Victims, Survivors, Advocates, Parents, Grandparents, Children and Activists Unite. We will start gathering at 11am on the cadman plaza park (north lawn),we will be giving out t-shirts and posters. The March across the Brooklyn bridge to city hall will start at 12pm. Please feel free to bring your own posters and signs as well.

The closest train stop nearby is the High Street on the A train

Organizations supporting this event:

Parent Against Predator
Male Survivor
Kol v’Oz
Jewish Community Watch
Uri L’tzedek
Horace Mann Action Coalition
United Support Network
Jewish Orthodox Feminist Alliance (JOFA)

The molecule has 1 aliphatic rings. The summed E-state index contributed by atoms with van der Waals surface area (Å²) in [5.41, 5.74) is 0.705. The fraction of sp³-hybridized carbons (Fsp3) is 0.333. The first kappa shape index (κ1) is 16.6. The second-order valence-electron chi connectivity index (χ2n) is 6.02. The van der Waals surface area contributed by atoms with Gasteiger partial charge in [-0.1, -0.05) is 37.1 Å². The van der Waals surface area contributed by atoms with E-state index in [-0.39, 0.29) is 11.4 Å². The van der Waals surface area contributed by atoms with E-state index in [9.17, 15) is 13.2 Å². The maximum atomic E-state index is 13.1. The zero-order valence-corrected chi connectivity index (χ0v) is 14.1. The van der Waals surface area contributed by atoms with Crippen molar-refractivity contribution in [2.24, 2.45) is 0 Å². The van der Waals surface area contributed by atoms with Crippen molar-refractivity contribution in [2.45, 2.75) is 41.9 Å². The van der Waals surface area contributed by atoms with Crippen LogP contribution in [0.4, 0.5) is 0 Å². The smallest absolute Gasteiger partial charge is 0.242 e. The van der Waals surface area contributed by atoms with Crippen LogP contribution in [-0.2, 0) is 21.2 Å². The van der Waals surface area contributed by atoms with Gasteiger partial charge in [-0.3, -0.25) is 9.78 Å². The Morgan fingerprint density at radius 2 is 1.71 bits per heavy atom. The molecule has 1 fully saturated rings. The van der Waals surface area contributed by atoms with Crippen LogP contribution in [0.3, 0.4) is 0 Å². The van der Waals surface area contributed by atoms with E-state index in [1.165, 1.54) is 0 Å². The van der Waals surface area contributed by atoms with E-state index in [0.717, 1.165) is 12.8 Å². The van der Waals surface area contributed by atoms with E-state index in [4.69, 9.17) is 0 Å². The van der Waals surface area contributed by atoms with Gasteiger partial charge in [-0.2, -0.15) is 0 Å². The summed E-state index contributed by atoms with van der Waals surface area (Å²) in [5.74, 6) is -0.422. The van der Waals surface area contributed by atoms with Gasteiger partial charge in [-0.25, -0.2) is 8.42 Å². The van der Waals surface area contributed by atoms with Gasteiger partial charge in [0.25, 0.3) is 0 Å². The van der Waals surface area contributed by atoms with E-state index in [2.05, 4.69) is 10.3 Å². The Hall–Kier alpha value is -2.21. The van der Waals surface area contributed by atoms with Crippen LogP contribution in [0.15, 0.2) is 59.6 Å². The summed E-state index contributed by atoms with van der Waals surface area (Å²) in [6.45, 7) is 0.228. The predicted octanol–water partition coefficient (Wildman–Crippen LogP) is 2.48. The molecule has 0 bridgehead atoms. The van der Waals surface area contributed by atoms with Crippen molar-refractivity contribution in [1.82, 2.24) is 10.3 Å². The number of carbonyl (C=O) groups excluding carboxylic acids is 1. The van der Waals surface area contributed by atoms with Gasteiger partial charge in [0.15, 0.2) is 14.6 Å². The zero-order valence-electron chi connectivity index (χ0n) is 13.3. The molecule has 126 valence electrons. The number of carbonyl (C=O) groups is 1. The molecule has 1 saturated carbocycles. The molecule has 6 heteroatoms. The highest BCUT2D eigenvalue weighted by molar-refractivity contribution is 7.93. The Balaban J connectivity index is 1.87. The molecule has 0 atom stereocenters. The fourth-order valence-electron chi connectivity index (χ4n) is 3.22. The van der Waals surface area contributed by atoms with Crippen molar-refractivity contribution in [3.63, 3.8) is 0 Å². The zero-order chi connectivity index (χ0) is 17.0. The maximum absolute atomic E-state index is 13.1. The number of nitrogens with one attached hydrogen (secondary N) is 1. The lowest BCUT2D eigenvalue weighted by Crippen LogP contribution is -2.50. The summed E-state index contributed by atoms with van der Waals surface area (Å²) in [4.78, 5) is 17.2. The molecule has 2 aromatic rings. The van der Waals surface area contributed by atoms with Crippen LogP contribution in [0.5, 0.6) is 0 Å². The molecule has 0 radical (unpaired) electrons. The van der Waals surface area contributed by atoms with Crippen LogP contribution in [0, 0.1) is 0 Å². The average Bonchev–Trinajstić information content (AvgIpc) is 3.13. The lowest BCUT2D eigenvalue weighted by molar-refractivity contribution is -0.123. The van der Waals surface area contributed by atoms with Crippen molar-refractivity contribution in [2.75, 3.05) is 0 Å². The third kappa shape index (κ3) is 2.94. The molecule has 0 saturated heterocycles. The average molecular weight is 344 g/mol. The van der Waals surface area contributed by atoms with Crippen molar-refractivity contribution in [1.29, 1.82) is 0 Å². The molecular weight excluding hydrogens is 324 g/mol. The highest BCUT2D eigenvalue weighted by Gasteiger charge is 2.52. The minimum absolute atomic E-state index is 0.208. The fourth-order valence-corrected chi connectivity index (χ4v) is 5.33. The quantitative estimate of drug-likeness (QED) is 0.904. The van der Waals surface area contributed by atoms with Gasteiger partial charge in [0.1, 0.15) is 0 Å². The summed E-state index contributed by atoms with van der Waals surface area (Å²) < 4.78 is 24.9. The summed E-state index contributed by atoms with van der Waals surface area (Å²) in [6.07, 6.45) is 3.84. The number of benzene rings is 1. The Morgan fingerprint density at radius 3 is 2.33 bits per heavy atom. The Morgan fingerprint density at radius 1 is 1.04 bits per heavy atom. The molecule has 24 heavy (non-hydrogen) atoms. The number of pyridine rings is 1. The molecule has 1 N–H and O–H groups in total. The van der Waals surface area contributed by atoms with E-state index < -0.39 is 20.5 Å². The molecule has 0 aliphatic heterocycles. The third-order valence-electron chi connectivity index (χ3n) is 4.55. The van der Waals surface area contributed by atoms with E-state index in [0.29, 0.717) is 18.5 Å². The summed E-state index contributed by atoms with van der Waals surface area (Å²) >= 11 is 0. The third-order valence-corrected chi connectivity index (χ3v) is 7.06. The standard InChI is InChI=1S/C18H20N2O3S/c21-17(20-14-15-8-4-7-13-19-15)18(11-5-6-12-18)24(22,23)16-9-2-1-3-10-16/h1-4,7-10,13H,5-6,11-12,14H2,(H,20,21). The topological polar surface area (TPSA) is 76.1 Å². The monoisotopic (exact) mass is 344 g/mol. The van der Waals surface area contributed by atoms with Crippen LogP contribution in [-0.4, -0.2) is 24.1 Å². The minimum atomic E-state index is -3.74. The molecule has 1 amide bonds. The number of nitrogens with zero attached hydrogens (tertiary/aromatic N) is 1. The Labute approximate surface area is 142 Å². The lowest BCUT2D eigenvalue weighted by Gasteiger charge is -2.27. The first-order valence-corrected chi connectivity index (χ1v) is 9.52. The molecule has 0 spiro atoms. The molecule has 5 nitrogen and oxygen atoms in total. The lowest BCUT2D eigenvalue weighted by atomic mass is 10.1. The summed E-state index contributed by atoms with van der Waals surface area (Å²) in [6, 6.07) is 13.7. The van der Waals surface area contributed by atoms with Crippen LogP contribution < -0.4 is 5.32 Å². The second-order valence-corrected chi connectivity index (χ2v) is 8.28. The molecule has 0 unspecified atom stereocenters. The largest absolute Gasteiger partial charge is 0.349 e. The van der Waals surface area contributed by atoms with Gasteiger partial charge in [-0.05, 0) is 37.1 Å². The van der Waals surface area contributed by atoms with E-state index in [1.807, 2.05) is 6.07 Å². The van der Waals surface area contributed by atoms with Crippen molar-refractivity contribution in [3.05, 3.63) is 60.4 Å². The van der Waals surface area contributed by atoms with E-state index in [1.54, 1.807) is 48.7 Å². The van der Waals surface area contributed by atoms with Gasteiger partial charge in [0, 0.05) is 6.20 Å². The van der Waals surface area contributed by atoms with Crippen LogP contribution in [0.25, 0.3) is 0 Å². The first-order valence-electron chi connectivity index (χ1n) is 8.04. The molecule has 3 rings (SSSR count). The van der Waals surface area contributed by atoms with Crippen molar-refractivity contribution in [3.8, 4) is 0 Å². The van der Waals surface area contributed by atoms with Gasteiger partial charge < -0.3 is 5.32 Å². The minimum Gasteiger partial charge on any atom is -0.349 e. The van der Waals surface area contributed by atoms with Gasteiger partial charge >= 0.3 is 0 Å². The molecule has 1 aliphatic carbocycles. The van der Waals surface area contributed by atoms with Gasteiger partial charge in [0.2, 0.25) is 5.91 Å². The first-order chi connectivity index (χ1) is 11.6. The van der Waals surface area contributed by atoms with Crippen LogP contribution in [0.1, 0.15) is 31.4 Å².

Noble 9 Collective
The Voice of Justice
The Bridge Advocacy Center
AHEART Foundation
NYS Downstate Coalition for Crime Victims
Crime Victims Treatment Center (CVTC)
Stop Abuse Campaign
Incest Survivors United Voices of America, Inc
It was ME Campaign
Massachusetts Citizens for Children
CallToAction Metro NY
New York City Alliance Against Sexual Assault
Footsteps
www.SOL-reform.com
SNAP NY
United Coalition Association
Safe Horizon
GA Families for Justice
CoachedintoSilence.com
FACSA | Foundation to Abolish Child Sex Abuse
Magenu
Positivealicious Blog
HEAL (www.heal-online.org)

If you would like your name to be added to this event, please fill out this form:

Nuns ‘forced children as young as 5 to eat own vomit in exchange for holiday’


Nuns ‘forced children as young as 5 to eat own vomit in exchange for holiday’

From the Link: http://www.mirror.co.uk/news/uk-news/nuns-forced-children-young-5-5515989

The Historical Institutional Abuse Inquiry also heard lamb stew was made but the meat was off and the nuns at Nazareth House, Belfast, forced them to eat it